Traditional retail markets in the UK caught between a narrative of decline and revival, on the edge of a gentrification frontier. A paper by Sara Gonzalez and Paul Waley highlights the precarious state of many traditional retail markets in the UK as local authorities seek to offload non-core activities and realise the real estate value of their properties, making markets a target for privatisation and gentrification. Traditional indoor and outdoor markets have become somewhat residual in many British cities but essential for many low income citizens that rely on their affordability. At the same time, the market is being reinvented for a wealthier type of customer interested more in local, environmentally friendly, ethical and “authentic” shopping experience. So far, the incipient gentrification of markets has received little academic attention although there are several campaigns, particularly in London, to defend their public nature. Indoor and street markets in the UK are important working class spaces and represent a challenge to corporate businesses. We take the case of Kirkgate Market in Leeds, the largest of its kind in Britain to analyse the process of disinvestment by the local authority, displacement of traders and customers and rebranding of the market for a new wealthier customer base. The paper is based on an action-research project on which one of the authors is involved alongside traders and other campaigners to defend the public nature of Kirkgate Market in Leeds. Download this paper here.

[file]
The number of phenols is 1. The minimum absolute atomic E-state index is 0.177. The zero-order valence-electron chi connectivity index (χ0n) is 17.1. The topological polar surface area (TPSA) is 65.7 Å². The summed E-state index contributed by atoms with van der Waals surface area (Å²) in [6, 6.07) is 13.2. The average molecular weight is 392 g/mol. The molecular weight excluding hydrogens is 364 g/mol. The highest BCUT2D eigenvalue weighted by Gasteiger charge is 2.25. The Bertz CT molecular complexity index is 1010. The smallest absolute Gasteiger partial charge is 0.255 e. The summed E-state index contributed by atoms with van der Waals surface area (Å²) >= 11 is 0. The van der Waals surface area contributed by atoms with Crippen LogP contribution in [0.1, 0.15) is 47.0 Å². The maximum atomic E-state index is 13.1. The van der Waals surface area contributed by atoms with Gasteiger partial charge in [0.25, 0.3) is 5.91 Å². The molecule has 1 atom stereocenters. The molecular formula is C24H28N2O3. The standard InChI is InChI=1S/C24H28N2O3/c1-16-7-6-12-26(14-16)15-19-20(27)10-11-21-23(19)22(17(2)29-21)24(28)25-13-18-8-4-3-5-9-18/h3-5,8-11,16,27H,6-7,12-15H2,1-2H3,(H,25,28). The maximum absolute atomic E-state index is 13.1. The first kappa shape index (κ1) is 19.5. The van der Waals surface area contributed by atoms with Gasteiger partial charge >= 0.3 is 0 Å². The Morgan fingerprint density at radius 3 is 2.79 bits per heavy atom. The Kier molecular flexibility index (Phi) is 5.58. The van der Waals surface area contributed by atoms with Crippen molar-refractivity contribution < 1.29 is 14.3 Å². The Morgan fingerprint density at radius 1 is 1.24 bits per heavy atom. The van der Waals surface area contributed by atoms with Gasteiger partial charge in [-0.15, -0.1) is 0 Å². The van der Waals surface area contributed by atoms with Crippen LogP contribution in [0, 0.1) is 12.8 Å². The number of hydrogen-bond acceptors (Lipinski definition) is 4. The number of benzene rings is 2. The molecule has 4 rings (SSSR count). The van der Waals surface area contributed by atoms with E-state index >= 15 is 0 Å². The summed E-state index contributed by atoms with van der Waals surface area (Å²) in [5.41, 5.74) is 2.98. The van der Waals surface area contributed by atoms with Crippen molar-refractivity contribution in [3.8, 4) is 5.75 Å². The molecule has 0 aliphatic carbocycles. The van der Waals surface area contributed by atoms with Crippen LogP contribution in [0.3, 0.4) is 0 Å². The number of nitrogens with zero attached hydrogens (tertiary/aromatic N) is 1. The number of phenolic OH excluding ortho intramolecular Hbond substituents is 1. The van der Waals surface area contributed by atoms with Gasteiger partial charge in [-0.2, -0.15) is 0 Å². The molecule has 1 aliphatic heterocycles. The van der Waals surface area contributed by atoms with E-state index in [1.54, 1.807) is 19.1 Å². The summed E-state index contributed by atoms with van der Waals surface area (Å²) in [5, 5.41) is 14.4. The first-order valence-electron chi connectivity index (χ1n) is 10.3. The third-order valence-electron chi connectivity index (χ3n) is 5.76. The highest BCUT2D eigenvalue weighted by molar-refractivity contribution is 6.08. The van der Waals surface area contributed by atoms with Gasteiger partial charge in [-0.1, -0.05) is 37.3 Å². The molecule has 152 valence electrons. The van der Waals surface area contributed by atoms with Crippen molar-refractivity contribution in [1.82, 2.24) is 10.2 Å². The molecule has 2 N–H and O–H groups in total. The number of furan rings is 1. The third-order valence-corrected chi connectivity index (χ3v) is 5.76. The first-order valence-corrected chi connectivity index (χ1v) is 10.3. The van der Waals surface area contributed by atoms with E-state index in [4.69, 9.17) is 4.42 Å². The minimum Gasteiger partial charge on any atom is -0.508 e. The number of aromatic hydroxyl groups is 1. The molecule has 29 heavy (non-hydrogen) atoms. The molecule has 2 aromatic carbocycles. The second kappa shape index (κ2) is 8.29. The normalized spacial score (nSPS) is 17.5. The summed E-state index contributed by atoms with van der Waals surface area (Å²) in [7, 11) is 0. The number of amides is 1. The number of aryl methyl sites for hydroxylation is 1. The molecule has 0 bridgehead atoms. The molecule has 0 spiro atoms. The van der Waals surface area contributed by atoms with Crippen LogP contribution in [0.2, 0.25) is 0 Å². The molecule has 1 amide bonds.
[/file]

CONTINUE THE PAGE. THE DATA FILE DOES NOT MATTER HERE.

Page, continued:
- Friends of Leeds Kirkgate Market – a group campaigning against the gentrification of the Market and demanding more transparency and market traders involvement in its management.
- talk presented in Madrid as part of the Contested Cities series (AUDIO AND POWERPOINT PRESENTATION IN SPANISH)
- Other Market campaigns in the UK and Spain:
- Wards Corner Community Coalition (WCC)
- Plataforma por la defensa de los mercados tradicionales